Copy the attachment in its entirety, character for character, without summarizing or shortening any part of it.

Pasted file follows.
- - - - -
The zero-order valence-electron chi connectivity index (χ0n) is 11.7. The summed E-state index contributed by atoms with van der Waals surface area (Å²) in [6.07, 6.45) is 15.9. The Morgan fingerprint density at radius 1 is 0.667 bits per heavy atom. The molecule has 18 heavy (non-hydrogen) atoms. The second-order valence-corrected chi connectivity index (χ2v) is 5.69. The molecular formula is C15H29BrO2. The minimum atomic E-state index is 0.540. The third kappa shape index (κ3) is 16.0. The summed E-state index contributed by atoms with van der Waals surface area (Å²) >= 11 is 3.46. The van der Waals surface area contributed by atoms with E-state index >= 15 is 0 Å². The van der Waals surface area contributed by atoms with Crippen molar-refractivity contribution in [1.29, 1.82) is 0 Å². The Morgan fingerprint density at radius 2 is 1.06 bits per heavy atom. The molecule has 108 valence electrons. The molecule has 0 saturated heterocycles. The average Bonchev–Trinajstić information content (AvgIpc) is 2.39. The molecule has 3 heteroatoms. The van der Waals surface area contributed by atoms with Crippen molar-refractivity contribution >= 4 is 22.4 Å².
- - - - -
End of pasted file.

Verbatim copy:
The zero-order valence-electron chi connectivity index (χ0n) is 11.7. The summed E-state index contributed by atoms with van der Waals surface area (Å²) in [6.07, 6.45) is 15.9. The Morgan fingerprint density at radius 1 is 0.667 bits per heavy atom. The molecule has 18 heavy (non-hydrogen) atoms. The second-order valence-corrected chi connectivity index (χ2v) is 5.69. The molecular formula is C15H29BrO2. The minimum atomic E-state index is 0.540. The third kappa shape index (κ3) is 16.0. The summed E-state index contributed by atoms with van der Waals surface area (Å²) >= 11 is 3.46. The van der Waals surface area contributed by atoms with E-state index >= 15 is 0 Å². The van der Waals surface area contributed by atoms with Crippen molar-refractivity contribution in [1.29, 1.82) is 0 Å². The Morgan fingerprint density at radius 2 is 1.06 bits per heavy atom. The molecule has 108 valence electrons. The molecule has 0 saturated heterocycles. The average Bonchev–Trinajstić information content (AvgIpc) is 2.39. The molecule has 3 heteroatoms. The van der Waals surface area contributed by atoms with Crippen molar-refractivity contribution >= 4 is 22.4 Å².